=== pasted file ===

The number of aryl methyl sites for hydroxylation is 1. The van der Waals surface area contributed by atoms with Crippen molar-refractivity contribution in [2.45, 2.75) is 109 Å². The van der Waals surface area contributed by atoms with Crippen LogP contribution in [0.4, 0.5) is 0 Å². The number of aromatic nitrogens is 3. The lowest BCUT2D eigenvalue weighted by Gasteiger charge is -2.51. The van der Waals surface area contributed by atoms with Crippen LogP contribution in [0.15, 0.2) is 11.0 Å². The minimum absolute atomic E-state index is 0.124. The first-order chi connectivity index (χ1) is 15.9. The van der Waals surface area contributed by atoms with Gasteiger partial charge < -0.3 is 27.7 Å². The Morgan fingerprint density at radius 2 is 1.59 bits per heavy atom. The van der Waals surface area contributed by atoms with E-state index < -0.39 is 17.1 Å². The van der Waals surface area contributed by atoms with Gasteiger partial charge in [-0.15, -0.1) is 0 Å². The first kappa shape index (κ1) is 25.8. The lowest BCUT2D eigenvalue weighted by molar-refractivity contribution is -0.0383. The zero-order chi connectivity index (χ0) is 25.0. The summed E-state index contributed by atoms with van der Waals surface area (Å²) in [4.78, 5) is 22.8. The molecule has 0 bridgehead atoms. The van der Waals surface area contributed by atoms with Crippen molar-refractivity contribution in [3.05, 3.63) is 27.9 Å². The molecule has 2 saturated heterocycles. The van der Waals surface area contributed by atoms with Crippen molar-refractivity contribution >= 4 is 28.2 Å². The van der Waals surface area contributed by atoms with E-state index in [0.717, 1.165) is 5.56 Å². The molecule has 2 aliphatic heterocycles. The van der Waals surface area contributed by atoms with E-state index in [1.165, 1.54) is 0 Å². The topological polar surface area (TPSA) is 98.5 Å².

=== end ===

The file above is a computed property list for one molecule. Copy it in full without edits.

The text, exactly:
The number of aryl methyl sites for hydroxylation is 1. The van der Waals surface area contributed by atoms with Crippen molar-refractivity contribution in [2.45, 2.75) is 109 Å². The van der Waals surface area contributed by atoms with Crippen LogP contribution in [0.4, 0.5) is 0 Å². The number of aromatic nitrogens is 3. The lowest BCUT2D eigenvalue weighted by Gasteiger charge is -2.51. The van der Waals surface area contributed by atoms with Crippen LogP contribution in [0.15, 0.2) is 11.0 Å². The minimum absolute atomic E-state index is 0.124. The first-order chi connectivity index (χ1) is 15.9. The van der Waals surface area contributed by atoms with Gasteiger partial charge < -0.3 is 27.7 Å². The Morgan fingerprint density at radius 2 is 1.59 bits per heavy atom. The van der Waals surface area contributed by atoms with E-state index < -0.39 is 17.1 Å². The van der Waals surface area contributed by atoms with Gasteiger partial charge in [-0.15, -0.1) is 0 Å². The first kappa shape index (κ1) is 25.8. The lowest BCUT2D eigenvalue weighted by molar-refractivity contribution is -0.0383. The zero-order chi connectivity index (χ0) is 25.0. The summed E-state index contributed by atoms with van der Waals surface area (Å²) in [4.78, 5) is 22.8. The molecule has 0 bridgehead atoms. The van der Waals surface area contributed by atoms with Crippen molar-refractivity contribution in [3.05, 3.63) is 27.9 Å². The molecule has 2 saturated heterocycles. The van der Waals surface area contributed by atoms with Crippen molar-refractivity contribution >= 4 is 28.2 Å². The van der Waals surface area contributed by atoms with E-state index in [0.717, 1.165) is 5.56 Å². The molecule has 2 aliphatic heterocycles. The van der Waals surface area contributed by atoms with E-state index in [1.165, 1.54) is 0 Å². The topological polar surface area (TPSA) is 98.5 Å².